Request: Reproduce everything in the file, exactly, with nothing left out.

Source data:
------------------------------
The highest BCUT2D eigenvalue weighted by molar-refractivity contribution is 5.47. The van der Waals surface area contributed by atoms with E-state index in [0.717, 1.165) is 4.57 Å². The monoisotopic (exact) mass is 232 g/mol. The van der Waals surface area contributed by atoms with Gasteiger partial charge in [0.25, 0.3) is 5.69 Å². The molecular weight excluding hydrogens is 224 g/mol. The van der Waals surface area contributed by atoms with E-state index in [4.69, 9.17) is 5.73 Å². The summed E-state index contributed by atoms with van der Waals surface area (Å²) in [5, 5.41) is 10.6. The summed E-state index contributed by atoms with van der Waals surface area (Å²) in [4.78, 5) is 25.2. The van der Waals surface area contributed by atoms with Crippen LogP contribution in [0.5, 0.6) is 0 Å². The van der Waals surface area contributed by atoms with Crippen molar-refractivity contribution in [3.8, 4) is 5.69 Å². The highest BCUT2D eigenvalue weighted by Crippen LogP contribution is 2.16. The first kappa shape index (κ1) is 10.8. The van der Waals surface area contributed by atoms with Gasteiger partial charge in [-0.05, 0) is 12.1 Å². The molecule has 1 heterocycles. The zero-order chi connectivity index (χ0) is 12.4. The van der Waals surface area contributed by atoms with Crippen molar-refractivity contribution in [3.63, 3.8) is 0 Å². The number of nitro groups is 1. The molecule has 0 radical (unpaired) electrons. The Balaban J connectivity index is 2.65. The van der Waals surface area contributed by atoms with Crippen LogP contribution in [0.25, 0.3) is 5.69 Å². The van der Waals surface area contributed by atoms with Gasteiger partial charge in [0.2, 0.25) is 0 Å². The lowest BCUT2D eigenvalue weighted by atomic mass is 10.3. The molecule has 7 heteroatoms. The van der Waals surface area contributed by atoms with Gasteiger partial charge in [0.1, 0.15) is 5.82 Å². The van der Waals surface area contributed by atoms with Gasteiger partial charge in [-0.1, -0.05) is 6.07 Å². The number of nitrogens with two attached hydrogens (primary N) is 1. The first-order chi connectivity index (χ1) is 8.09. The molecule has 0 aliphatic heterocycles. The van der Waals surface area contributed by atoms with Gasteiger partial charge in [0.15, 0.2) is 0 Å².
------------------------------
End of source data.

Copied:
The highest BCUT2D eigenvalue weighted by molar-refractivity contribution is 5.47. The van der Waals surface area contributed by atoms with E-state index in [0.717, 1.165) is 4.57 Å². The monoisotopic (exact) mass is 232 g/mol. The van der Waals surface area contributed by atoms with Gasteiger partial charge in [0.25, 0.3) is 5.69 Å². The molecular weight excluding hydrogens is 224 g/mol. The van der Waals surface area contributed by atoms with E-state index in [4.69, 9.17) is 5.73 Å². The summed E-state index contributed by atoms with van der Waals surface area (Å²) in [5, 5.41) is 10.6. The summed E-state index contributed by atoms with van der Waals surface area (Å²) in [4.78, 5) is 25.2. The van der Waals surface area contributed by atoms with Crippen LogP contribution in [0.5, 0.6) is 0 Å². The van der Waals surface area contributed by atoms with Crippen molar-refractivity contribution in [3.8, 4) is 5.69 Å². The highest BCUT2D eigenvalue weighted by Crippen LogP contribution is 2.16. The first kappa shape index (κ1) is 10.8. The van der Waals surface area contributed by atoms with Gasteiger partial charge in [-0.05, 0) is 12.1 Å². The molecule has 1 heterocycles. The zero-order chi connectivity index (χ0) is 12.4. The van der Waals surface area contributed by atoms with Crippen molar-refractivity contribution in [3.63, 3.8) is 0 Å². The number of nitro groups is 1. The molecule has 0 radical (unpaired) electrons. The Balaban J connectivity index is 2.65. The van der Waals surface area contributed by atoms with Crippen LogP contribution in [0.25, 0.3) is 5.69 Å². The van der Waals surface area contributed by atoms with Gasteiger partial charge in [0.2, 0.25) is 0 Å². The lowest BCUT2D eigenvalue weighted by atomic mass is 10.3. The molecule has 7 heteroatoms. The van der Waals surface area contributed by atoms with Gasteiger partial charge in [0.1, 0.15) is 5.82 Å². The van der Waals surface area contributed by atoms with Gasteiger partial charge in [-0.1, -0.05) is 6.07 Å². The number of nitrogens with two attached hydrogens (primary N) is 1. The first-order chi connectivity index (χ1) is 8.09. The molecule has 0 aliphatic heterocycles. The van der Waals surface area contributed by atoms with Gasteiger partial charge in [0.15, 0.2) is 0 Å².